Martin Limon: The Ville Rat

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Martin Limon The Ville Rat
  • Название:
    The Ville Rat
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    Soho Press
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    Полицейский детектив / на английском языке
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Martin Limon

The Ville Rat

Ville \?vil \ noun: GI slang for village, usually in Asia.

– 1-

We left the Main Supply Route and turned onto the two-lane blacktop that led toward the village of Sonyu-ri. The road dropped off precipitously and we both held onto the overhead roll bar as the jeep bounced downhill. When we reached ground level, the tire chains caught and began to crunch reassuringly on freshly fallen snow. Still, even though the time was already an hour past dawn, visibility was poor. Ernie switched on the headlights.

“Are you sure you’re using the right map there, pal?”

“Official army map,” I told him, slapping the folded sheet.

“What’s the date on it?”

I aimed the beam of my flashlight and checked. “Twenty years ago.”

“Right at the end of the Korean War,” Ernie said. “This area north of Seoul has changed since then. Half the roads probably aren’t even listed.”

And half the villages, I thought. With two million dead out of a population of twenty million at the end of the war, the Republic of Korea was only now beginning to recover. And they were still nervous about another North Korean invasion. With 700,000 bloodthirsty Communist soldiers on the far side of the Demilitarized Zone, just a few miles from here, who could blame them? On the trip from Seoul, we’d passed two ROK Army checkpoints and driven around a mile-long row of armor-blocking cement pilings, and rolled beneath tank traps set to explode if the northern hordes ever decided to come south again.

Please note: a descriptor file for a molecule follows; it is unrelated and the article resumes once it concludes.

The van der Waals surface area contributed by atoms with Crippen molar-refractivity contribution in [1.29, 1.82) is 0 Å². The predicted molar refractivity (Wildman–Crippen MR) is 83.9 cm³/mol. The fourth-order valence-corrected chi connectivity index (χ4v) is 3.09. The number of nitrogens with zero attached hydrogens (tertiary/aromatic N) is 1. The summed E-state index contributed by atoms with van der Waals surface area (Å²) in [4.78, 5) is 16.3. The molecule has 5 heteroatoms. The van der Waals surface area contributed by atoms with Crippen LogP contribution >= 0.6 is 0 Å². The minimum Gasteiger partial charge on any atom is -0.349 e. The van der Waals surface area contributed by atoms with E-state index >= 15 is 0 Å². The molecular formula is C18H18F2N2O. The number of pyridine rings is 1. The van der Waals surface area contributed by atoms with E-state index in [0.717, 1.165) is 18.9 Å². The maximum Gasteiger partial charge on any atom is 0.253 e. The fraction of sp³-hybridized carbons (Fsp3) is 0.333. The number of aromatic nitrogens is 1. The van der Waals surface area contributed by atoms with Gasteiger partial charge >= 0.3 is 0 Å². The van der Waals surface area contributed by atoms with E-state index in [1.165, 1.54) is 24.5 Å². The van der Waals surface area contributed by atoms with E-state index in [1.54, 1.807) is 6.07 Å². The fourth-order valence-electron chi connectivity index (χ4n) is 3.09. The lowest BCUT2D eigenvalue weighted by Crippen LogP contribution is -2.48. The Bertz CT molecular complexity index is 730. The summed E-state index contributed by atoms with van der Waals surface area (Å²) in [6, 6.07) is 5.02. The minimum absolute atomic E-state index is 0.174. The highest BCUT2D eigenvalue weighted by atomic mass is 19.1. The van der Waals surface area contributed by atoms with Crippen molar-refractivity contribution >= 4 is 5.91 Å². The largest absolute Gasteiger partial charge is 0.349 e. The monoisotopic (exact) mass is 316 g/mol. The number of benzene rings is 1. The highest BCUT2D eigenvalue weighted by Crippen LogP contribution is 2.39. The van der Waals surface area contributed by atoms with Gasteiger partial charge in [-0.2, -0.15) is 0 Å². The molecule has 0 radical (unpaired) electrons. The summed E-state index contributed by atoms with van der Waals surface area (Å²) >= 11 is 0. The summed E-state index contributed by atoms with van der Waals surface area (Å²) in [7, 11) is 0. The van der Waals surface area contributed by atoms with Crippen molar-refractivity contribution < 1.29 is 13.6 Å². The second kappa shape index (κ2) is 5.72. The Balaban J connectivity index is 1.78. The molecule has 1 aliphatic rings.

My name is George Sueno. My partner Ernie Bascom and I are agents for the 8th United States Army Criminal Investigation Division in Seoul. The call had come in at oh-dark-thirty. Our presence was requested at a crime scene some fifteen miles north of the capital city in a village known as Sonyu-ri. Said presence was requested now. Or, as 8th Army liked to say, immediately if not sooner.

We continued to roll down the snow-covered road, passing the Paju-gun County Health Clinic on our right and then a few idle three-wheeled tractors parked along the edge of a four-foot-high berm. Rows of small farmhouses sat cozy in the brisk winter breeze. Fifty yards farther along, just where the map told me they would be, a cluster of blue police sedans waited atop a rise. As we bounced up the dirt pathway, all eyes were on us, even Mr. Kill’s.

His real name was Gil Kwon-up, chief homicide inspector for the Korean National Police, but “Kill” is what the American Army MPs had taken to calling him. Changing “Gil” to “Kill” made some sort of sense, at least in GI minds. Whenever they could turn a Korean name or word into something American, they did it. Ernie and I had worked with Mr. Kill before, on more than one case, and somehow we had won his grudging respect. Ernie for his ability to blend in with GIs everywhere, under any conditions, and me for my facility with the Korean language and interest in Korea’s five-thousand-year-old culture.

Ernie drove up closer to the other vehicles, turned off the engine, and set the emergency brake. We pushed open the stiff canvas doors, climbed out of the jeep, and trudged to the top of the rise.

Mr. Kill wore a broad-brimmed fedora and a dapper overcoat made of thick material. He stood with his hands shoved deep into his pockets, staring at us. He was tall for a Korean but at six-foot-one Ernie loomed over him. I was three inches taller than Ernie, but to show respect for Mr. Kill’s rank, I stopped lower down on the ridge. We were eye to eye. I nodded a greeting. So did Ernie. Kill pulled his right hand out of his pocket and motioned for us to follow. We did, downhill to the ice-encrusted banks of the Sonyu River.